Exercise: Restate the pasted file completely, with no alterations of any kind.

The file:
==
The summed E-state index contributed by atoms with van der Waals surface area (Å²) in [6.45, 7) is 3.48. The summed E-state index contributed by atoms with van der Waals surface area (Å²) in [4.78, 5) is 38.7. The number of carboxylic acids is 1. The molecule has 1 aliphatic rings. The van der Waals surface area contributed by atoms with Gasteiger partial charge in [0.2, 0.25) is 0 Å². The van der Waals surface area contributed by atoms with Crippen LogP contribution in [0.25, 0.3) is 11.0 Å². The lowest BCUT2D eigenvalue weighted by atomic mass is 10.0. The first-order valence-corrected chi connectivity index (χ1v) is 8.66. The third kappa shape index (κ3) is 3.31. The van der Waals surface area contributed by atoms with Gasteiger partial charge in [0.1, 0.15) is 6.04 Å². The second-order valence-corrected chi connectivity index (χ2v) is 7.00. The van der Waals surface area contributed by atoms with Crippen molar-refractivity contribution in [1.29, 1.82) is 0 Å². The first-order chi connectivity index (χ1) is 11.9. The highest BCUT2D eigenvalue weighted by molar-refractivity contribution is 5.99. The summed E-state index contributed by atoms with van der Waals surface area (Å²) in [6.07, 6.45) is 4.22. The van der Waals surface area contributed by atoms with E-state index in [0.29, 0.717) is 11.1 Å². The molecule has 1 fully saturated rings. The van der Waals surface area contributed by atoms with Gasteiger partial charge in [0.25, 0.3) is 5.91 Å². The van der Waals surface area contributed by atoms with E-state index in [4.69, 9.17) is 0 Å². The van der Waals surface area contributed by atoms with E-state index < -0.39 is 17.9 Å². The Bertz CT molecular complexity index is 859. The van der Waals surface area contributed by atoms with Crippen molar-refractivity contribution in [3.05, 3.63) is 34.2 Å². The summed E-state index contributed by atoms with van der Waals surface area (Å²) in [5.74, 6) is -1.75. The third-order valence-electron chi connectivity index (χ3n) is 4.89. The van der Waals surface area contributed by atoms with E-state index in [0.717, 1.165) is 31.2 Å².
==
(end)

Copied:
The summed E-state index contributed by atoms with van der Waals surface area (Å²) in [6.45, 7) is 3.48. The summed E-state index contributed by atoms with van der Waals surface area (Å²) in [4.78, 5) is 38.7. The number of carboxylic acids is 1. The molecule has 1 aliphatic rings. The van der Waals surface area contributed by atoms with Gasteiger partial charge in [0.2, 0.25) is 0 Å². The van der Waals surface area contributed by atoms with Crippen LogP contribution in [0.25, 0.3) is 11.0 Å². The lowest BCUT2D eigenvalue weighted by atomic mass is 10.0. The first-order valence-corrected chi connectivity index (χ1v) is 8.66. The third kappa shape index (κ3) is 3.31. The van der Waals surface area contributed by atoms with Gasteiger partial charge in [0.1, 0.15) is 6.04 Å². The second-order valence-corrected chi connectivity index (χ2v) is 7.00. The van der Waals surface area contributed by atoms with Crippen molar-refractivity contribution in [1.29, 1.82) is 0 Å². The first-order chi connectivity index (χ1) is 11.9. The highest BCUT2D eigenvalue weighted by molar-refractivity contribution is 5.99. The summed E-state index contributed by atoms with van der Waals surface area (Å²) in [6.07, 6.45) is 4.22. The van der Waals surface area contributed by atoms with E-state index in [0.29, 0.717) is 11.1 Å². The molecule has 1 fully saturated rings. The van der Waals surface area contributed by atoms with Gasteiger partial charge in [0.25, 0.3) is 5.91 Å². The van der Waals surface area contributed by atoms with E-state index in [4.69, 9.17) is 0 Å². The van der Waals surface area contributed by atoms with E-state index < -0.39 is 17.9 Å². The Bertz CT molecular complexity index is 859. The van der Waals surface area contributed by atoms with Crippen molar-refractivity contribution in [3.05, 3.63) is 34.2 Å². The summed E-state index contributed by atoms with van der Waals surface area (Å²) in [5.74, 6) is -1.75. The third-order valence-electron chi connectivity index (χ3n) is 4.89. The van der Waals surface area contributed by atoms with E-state index in [0.717, 1.165) is 31.2 Å².